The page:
|The "resilient" Russian job market.|
Hence the curious case of rosy employment figures in today's Russia amid a commodities bust:
Soviet workers knew they got a raw deal, and they played along. “We pretend to work, and they pretend to pay us,” went a popular saying. About a million job gains into Russia’s recession, the bargain still holds, with salaries plunging at a pace unprecedented under President Vladimir Putin. Data set to be released this week will probably show unemployment holding at less than half the rate in the euro region, which has had nine consecutive quarters of growth. It’s a sign of a tacit deal that has ravaged productivity and limited economic flexibility.The way to buoy Russian employment figures is to disguise underemployment, abetted by some of the toughest laws for letting workers go:
With Russia in the clutches of an economic crisis as domestic demand implodes after a currency collapse and sanctions over Ukraine, the jobless rate is less than it was before the neighboring country’s conflict erupted last year. Instead of easing the consumer plight, the stretched labor market betrays an economy geared toward ensuring social stability and ill-prepared to meet the challenges of an aging and shrinking workforce, content to punt the issue until the next crisis. “Choosing between radical reforms and stability, the government will favor stability,” said Vladimir Tikhomirov, chief economist at BCS Financial Group in Moscow. “That’s a Soviet-like choice--to conserve the current system with its problems, though to provide stability.”I guess old habits die hard. The hammer and sickle never really went away.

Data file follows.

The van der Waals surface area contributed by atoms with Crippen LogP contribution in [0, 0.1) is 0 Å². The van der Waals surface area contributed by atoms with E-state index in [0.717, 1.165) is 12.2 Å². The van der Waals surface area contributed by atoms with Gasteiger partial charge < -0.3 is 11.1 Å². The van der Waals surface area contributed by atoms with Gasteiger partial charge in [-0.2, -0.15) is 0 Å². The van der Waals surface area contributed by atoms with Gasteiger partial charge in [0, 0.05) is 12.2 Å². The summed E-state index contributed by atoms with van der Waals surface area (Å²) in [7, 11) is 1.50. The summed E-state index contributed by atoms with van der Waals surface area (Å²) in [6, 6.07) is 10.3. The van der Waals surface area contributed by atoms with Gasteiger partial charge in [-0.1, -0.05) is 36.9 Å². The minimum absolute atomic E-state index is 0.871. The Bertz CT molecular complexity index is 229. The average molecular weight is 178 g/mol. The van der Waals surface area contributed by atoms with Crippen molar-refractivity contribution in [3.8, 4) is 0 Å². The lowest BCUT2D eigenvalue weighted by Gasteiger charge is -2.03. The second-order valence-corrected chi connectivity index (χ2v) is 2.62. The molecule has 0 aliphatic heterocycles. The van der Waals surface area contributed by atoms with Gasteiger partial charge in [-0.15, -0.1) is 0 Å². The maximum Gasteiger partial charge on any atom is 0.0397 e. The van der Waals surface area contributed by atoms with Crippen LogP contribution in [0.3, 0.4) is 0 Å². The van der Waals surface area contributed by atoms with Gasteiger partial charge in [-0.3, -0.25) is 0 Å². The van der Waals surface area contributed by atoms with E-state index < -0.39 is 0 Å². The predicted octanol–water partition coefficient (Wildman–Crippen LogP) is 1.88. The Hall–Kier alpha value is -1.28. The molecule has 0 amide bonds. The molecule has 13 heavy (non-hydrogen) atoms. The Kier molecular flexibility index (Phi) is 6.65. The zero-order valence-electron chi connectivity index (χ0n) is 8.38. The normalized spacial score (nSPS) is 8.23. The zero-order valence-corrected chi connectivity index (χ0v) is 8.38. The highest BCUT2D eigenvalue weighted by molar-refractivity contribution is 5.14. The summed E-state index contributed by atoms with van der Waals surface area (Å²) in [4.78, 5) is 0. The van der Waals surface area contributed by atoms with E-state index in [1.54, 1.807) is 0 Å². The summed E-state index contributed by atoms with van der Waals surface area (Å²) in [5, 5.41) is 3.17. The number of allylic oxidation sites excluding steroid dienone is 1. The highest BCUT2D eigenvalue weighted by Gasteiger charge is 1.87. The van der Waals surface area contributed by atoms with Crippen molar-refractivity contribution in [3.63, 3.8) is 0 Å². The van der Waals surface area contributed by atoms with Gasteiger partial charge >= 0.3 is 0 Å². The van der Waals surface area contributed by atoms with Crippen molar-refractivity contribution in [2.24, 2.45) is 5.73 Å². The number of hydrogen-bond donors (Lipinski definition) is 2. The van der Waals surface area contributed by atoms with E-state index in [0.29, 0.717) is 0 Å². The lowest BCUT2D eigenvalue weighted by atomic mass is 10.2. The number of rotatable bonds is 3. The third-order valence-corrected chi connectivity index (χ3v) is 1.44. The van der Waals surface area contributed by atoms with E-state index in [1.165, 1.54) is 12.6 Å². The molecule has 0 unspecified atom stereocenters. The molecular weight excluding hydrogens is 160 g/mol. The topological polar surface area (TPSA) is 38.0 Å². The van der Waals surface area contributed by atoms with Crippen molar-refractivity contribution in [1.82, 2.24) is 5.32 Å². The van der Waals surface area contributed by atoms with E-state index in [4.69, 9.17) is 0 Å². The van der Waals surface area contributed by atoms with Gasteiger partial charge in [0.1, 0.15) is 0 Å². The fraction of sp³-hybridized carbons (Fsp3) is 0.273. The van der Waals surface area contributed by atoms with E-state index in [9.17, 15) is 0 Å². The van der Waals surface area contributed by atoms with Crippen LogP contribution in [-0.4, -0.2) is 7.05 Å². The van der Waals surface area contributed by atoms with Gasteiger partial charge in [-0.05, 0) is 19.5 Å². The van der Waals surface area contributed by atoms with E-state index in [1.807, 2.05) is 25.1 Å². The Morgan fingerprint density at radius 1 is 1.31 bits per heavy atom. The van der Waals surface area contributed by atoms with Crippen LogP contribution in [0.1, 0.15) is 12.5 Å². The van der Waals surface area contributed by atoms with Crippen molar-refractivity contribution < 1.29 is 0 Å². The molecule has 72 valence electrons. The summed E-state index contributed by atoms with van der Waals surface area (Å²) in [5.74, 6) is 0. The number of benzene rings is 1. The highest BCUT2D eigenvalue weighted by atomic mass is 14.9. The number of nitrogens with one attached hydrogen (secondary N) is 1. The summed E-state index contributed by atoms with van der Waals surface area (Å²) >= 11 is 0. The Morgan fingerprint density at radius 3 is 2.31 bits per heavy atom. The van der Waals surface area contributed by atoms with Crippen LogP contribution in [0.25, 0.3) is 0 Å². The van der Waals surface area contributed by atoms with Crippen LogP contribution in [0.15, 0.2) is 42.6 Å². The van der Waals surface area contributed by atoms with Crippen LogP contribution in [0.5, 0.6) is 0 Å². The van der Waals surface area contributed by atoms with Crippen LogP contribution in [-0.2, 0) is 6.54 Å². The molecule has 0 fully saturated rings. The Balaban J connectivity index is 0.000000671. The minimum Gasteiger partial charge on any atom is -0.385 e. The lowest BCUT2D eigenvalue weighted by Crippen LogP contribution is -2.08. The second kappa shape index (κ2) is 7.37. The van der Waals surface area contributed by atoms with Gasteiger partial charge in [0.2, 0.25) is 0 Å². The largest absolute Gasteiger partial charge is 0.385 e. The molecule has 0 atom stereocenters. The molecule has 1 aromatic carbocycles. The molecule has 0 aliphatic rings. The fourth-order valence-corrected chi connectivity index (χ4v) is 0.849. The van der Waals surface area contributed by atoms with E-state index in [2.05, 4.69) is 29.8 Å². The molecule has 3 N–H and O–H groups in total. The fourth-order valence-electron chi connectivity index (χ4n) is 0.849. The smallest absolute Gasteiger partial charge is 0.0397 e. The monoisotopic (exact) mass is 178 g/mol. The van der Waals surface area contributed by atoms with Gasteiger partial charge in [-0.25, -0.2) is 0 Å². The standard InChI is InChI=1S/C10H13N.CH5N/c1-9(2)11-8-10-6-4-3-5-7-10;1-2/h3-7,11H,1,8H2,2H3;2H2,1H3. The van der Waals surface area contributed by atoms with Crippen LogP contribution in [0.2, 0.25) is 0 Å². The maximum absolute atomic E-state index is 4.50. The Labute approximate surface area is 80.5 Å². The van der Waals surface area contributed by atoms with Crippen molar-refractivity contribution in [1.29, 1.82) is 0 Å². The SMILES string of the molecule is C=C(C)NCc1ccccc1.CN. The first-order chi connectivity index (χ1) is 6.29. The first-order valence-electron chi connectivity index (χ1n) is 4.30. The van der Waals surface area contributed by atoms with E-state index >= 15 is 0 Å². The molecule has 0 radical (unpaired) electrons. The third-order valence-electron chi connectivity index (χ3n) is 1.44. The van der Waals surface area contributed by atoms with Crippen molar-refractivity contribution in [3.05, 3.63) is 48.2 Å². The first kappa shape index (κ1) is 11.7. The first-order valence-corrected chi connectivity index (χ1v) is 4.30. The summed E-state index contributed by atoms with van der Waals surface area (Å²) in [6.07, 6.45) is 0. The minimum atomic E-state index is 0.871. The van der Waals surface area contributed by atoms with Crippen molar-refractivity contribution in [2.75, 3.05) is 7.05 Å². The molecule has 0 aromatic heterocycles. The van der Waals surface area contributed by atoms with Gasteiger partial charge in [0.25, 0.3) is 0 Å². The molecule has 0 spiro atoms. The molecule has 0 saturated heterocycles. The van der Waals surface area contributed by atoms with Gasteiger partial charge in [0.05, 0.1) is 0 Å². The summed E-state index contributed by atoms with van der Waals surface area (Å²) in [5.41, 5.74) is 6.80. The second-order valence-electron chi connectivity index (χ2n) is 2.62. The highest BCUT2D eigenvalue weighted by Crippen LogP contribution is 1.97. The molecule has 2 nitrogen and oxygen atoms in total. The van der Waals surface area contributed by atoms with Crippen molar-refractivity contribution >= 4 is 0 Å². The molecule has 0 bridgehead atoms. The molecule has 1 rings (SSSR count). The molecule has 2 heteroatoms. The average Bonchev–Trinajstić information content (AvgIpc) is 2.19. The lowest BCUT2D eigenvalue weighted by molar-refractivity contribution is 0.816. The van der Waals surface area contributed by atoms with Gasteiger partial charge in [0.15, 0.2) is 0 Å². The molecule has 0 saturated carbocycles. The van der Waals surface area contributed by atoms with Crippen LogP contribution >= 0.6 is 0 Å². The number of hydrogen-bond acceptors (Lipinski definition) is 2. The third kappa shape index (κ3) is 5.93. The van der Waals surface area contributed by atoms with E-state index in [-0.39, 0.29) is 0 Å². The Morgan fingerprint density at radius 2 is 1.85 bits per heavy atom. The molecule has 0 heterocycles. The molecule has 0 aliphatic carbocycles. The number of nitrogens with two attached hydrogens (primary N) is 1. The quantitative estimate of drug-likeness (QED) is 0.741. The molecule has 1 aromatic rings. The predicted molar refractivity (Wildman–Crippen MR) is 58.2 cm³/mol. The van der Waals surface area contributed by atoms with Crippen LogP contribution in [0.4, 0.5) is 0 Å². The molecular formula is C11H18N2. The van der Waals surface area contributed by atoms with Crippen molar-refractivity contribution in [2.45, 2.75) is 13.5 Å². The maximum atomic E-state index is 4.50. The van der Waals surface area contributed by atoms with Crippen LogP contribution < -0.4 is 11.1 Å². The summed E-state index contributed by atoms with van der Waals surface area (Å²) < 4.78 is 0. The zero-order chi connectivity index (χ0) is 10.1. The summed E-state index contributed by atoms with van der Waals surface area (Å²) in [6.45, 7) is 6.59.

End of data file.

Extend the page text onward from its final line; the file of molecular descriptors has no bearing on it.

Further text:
During communism, unemployment was all but outlawed. What Putin has now are some of Europe’s most restrictive labor rules and employers still stinging from the dressing-down received for idling plants during the last recession six year ago. Protections against firing individual workers are among the strictest in Europe, according to the Organization for Economic Cooperation and Development.
The resulting resilience of the labor market is doing little to make up for a plunge in people’s spending power, reinforcing vulnerabilities that include the lowest productivity in Europe. Employers are opting for salary cuts, part-time work and unpaid vacations.
During the crisis in 2008-2009, unemployment peaked at 9.4 percent. While it has now risen from a record low of 4.8 percent a year ago, the effect is less dramatic. The rate grew to 5.5 percent in July from 5.4 percent a month earlier, according to the median of 18 estimates in a Bloomberg survey. The statistics office may report the data on Wednesday.